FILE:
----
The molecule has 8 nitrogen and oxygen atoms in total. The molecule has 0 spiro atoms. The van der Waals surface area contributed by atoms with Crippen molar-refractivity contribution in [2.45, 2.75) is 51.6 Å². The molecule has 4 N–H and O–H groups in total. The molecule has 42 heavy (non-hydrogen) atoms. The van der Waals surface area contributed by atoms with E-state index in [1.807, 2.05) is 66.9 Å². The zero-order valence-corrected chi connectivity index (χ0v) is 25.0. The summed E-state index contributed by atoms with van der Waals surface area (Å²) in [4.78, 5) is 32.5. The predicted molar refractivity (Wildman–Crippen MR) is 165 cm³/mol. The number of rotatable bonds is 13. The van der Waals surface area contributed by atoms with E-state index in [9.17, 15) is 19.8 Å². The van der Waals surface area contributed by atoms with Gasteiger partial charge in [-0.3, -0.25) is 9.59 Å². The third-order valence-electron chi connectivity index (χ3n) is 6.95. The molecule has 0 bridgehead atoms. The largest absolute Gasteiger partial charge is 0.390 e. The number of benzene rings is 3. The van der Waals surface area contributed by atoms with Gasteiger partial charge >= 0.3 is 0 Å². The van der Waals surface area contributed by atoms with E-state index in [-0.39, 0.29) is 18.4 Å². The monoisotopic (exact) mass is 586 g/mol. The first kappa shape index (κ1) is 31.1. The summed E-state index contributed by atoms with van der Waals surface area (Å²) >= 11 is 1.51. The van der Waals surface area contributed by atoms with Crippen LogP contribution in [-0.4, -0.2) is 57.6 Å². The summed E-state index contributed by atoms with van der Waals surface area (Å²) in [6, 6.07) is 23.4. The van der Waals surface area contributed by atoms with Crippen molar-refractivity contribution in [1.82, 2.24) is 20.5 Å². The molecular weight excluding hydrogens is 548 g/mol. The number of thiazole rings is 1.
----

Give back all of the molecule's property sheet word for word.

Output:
The molecule has 8 nitrogen and oxygen atoms in total. The molecule has 0 spiro atoms. The van der Waals surface area contributed by atoms with Crippen molar-refractivity contribution in [2.45, 2.75) is 51.6 Å². The molecule has 4 N–H and O–H groups in total. The molecule has 42 heavy (non-hydrogen) atoms. The van der Waals surface area contributed by atoms with E-state index in [1.807, 2.05) is 66.9 Å². The zero-order valence-corrected chi connectivity index (χ0v) is 25.0. The summed E-state index contributed by atoms with van der Waals surface area (Å²) in [4.78, 5) is 32.5. The predicted molar refractivity (Wildman–Crippen MR) is 165 cm³/mol. The number of rotatable bonds is 13. The van der Waals surface area contributed by atoms with E-state index in [9.17, 15) is 19.8 Å². The van der Waals surface area contributed by atoms with Gasteiger partial charge in [-0.3, -0.25) is 9.59 Å². The third-order valence-electron chi connectivity index (χ3n) is 6.95. The molecule has 0 bridgehead atoms. The largest absolute Gasteiger partial charge is 0.390 e. The number of benzene rings is 3. The van der Waals surface area contributed by atoms with Gasteiger partial charge >= 0.3 is 0 Å². The van der Waals surface area contributed by atoms with E-state index in [-0.39, 0.29) is 18.4 Å². The monoisotopic (exact) mass is 586 g/mol. The first kappa shape index (κ1) is 31.1. The summed E-state index contributed by atoms with van der Waals surface area (Å²) >= 11 is 1.51. The van der Waals surface area contributed by atoms with Crippen LogP contribution in [-0.4, -0.2) is 57.6 Å². The summed E-state index contributed by atoms with van der Waals surface area (Å²) in [6, 6.07) is 23.4. The van der Waals surface area contributed by atoms with Crippen molar-refractivity contribution in [1.82, 2.24) is 20.5 Å². The molecular weight excluding hydrogens is 548 g/mol. The number of thiazole rings is 1.